I am going to post the photos divided by dog so that it doesn’t get confusing. The test went in the following order, with all of the dogs dogs running going through that segment before moving on to the next: 30 minutes of bird field, 10 minutes of duck search, heeling down the bank, steady-by-blind/remaining-by-blind, duck retrieve, duck drag. I am going to just sort of explain the test and how the dog did on that part of the test as I go, in a very unorganized and unplanned way. I also have the score cards here and I’ll just blurt out the scores as they apply.

Before I get too far, I want to thank Charles for training and testing the dogs for this during our move. Even though it sometimes felt like he was avoiding unpacking boxes to go and train dogs, it is an important part of having them and it needed to be done. Chapter gunners were just phenomenal on our two runs. I even caught a photo of a bird getting totally smoked (I’ll need to circle the bird so you can see it). Thank you Jerri Stanley for judging for her seventh weekend in a row. Thank you to Senior Judge Ric Kildow for telling me to be quiet about 100 times because my voice is so loud. And thank you to judge Leon Hairie for coming back to the Carolinas after also judging Caleb’s junior handling on Natural Ability, it was fun having a familiar face.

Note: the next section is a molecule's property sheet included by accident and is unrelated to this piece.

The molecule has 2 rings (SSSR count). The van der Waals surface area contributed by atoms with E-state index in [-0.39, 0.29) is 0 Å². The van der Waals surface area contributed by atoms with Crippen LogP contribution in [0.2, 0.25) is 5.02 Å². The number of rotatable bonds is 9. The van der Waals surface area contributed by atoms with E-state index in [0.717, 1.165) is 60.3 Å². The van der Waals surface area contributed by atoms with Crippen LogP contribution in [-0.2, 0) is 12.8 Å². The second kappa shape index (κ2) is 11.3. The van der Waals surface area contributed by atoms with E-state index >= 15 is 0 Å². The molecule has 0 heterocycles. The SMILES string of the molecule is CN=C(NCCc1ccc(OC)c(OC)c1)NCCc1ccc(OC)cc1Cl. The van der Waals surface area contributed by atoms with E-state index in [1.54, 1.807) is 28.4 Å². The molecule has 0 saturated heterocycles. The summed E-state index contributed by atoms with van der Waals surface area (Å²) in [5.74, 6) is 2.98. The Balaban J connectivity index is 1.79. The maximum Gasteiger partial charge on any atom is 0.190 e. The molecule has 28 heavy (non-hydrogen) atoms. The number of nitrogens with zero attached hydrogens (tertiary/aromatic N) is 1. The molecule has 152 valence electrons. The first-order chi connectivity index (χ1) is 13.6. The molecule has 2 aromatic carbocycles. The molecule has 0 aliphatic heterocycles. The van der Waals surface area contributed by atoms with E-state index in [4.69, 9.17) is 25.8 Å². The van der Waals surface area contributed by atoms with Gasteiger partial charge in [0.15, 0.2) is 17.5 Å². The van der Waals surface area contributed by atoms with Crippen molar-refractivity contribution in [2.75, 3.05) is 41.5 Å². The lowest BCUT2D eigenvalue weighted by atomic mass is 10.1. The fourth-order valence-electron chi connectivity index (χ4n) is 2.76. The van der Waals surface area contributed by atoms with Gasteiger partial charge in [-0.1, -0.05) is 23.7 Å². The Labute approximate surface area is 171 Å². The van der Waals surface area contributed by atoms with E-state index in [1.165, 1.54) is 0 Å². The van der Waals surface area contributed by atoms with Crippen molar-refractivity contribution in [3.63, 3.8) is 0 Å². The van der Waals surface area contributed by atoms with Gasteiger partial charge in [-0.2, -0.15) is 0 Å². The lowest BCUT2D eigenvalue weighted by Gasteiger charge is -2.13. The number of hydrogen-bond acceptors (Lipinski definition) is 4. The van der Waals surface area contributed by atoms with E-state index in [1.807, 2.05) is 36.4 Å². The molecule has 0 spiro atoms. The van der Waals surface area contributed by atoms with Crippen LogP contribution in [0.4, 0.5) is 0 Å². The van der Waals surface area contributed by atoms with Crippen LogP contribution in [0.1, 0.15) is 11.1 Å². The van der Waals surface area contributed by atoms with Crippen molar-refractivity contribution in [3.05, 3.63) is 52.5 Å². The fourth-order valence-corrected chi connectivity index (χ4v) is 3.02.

Bluestem Peaches En Regalia Ruth”

I kept telling Charles to prepare for Ruth to be mediocre. She is not a test dog, but she loves to go ham on the wild bird hunt. In the field, her first point she was super-steady, but from there she broke on the shot several times. She is a great bird finder and retriever, so those weren’t the problems. Her field scores were: Search – 4, Pointing – 4, Steadiness Total – 2, Retrieve of shot bird – 3, Nose – 4, Stamina – 4.

Ruth on point with Charles
Ruth on point with gunnar
Ruth on retrieve
Ruth bringing the bird back to Charles
Charles taking the retrieve from Ruth
Ruth working the field
Ruth in the water tub cooling off
The chukar were acting wild that day!

I am really digging the diversity of the Sandhills Game Lands over by Marston, North Carolina. Not only did it have the cool sandy-soiled pine barren field for birds (that is burned frequently to keep the oak saplings from taking over), but they have an amazing set of beaver ponds for duck work. The duck search pond access was definitely “no cars allowed” and you had to have a full size 4×4 pickup to cross the creek to get there.

4×4 Creek Crossing
Nasty mess of swamp for the duck search pond

Ruth’s duck search was pretty crummy, but enough to get the job done. She didn’t get out too far and there was too much running on the bank. But she didn’t run and hide under the truck or sit under Charles’s feet. She did some stuff in the pond for 10 minutes. The score: Search for Duck – 2.

Ruth on the duck search

She did really good on the heeling down the bank to steady-by-blind. The score: Walking at Heel – 4. As you can see, we switched to a second, more open pond in order to do the steady-by-blind and duck retrieve.